CANBERRA, Australia (CelebrityAccess) — A new study commissioned by the Department of Communications, revealed that almost half of Australian online media consumers continue to pirate some form of content, but only one in five would pay attention to a letter sent from their ISP warning them to stop.
The Online Copyright Infringement Research Paper, which was prepared by research company TNS, surveyed 2,630 media consumers in Australia over the age of 12 to gauge the rate of piracy across the country, comparing the figures to a similar study in the UK.
The study found that 43 percent of respondents who streamed or downloaded content admitted to pirating during the survery period, which extended from March 25 to April 13th, 2015, compared to just 21 percent of the respondents in a similar study in the UK.
Infringers cited the ease and convenience of piracy as a primary motivation with 30% saying their decision was price-based.
The Australian government last month passed a three strike law that will block people's internet access after being accused of multiple instances of copyright infringment, and a law allowing rights holders to to seek a court order requiring Internet service providers to block overseas websites that facilitate piracy.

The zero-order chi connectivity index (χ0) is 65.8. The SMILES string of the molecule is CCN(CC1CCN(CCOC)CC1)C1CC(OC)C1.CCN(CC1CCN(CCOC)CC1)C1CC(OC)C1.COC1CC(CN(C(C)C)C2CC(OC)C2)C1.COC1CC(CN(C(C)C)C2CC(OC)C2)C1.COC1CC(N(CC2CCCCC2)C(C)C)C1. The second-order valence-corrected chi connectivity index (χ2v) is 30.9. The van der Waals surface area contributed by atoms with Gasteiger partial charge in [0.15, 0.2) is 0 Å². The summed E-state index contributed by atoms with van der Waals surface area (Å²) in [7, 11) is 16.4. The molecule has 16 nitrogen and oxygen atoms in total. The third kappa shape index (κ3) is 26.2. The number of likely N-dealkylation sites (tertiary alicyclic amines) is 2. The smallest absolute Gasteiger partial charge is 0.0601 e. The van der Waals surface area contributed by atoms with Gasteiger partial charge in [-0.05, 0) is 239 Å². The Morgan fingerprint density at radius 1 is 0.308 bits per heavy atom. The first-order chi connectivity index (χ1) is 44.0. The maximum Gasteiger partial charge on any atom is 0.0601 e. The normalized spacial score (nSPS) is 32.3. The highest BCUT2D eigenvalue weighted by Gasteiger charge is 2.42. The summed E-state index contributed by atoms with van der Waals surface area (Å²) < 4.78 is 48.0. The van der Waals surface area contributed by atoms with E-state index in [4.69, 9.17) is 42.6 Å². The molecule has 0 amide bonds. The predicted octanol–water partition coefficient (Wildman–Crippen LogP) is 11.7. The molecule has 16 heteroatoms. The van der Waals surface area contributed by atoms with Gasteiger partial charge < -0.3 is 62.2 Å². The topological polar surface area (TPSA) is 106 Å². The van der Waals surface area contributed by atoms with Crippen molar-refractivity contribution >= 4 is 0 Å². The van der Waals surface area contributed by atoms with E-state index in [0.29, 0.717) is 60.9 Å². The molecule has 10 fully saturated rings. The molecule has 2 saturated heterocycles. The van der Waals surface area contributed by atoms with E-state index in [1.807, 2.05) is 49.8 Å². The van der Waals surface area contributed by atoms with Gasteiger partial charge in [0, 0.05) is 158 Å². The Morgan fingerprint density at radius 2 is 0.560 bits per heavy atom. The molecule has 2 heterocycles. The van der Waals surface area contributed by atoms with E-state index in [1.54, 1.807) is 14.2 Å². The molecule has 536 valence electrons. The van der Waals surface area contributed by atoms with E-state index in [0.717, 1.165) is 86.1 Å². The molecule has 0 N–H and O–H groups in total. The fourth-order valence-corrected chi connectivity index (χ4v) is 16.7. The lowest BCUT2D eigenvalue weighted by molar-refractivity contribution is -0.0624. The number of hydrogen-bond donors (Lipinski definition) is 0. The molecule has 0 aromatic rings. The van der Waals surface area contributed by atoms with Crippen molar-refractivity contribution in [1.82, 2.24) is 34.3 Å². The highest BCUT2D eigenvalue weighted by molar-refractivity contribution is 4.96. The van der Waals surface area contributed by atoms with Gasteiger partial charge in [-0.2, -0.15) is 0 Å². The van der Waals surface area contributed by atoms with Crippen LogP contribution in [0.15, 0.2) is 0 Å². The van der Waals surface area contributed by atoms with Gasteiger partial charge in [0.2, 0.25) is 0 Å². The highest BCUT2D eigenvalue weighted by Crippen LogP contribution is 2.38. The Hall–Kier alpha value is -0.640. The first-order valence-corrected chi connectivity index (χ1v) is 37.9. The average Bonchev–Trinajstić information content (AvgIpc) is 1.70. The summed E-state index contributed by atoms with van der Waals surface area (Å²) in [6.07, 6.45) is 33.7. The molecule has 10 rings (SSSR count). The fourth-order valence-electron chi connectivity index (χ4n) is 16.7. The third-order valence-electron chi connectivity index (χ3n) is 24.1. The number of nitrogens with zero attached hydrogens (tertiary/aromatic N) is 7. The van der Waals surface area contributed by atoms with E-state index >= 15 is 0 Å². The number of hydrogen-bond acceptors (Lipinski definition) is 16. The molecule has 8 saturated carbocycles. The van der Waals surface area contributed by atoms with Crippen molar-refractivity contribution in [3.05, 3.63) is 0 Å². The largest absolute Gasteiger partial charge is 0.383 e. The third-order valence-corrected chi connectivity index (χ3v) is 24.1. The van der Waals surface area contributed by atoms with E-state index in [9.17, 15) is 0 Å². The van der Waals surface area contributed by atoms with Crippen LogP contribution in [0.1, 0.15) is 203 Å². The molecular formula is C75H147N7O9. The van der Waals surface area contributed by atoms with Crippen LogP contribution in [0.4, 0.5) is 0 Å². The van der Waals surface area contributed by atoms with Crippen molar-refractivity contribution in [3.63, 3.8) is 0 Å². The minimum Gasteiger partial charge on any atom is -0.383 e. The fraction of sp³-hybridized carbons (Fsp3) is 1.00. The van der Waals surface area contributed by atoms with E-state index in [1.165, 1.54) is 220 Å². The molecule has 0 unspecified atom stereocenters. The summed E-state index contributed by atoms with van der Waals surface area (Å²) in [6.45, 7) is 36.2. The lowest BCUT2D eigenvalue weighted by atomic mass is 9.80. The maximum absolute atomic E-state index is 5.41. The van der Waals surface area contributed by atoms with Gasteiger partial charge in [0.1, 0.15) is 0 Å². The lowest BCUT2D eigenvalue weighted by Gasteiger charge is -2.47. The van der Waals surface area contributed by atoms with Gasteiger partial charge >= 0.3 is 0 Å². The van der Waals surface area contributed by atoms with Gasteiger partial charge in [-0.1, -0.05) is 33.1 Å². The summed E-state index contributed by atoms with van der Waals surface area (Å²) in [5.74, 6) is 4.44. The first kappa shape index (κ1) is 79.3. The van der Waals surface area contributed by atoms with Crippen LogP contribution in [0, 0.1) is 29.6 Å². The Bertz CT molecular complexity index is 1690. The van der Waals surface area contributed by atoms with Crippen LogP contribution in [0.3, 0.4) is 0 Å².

The CEO of Communications Alliance, an Australian telecom industry association, told C-Net that the three strikes law was not a panacea.
"Yes, there's a potential role for a copyright notice scheme, and we're trying to get that up," he said. "But I was fascinated that only 21 percent of people said they'd stop infringing if they got a nasty notice from their service provider.
"That says that there is a role for that code but you can't just rely on threatening letters. They're not going to work. What's going to motivate people is availability of affordable content. You simply can't address the problem without taking into account both of those factors." – Staff Writers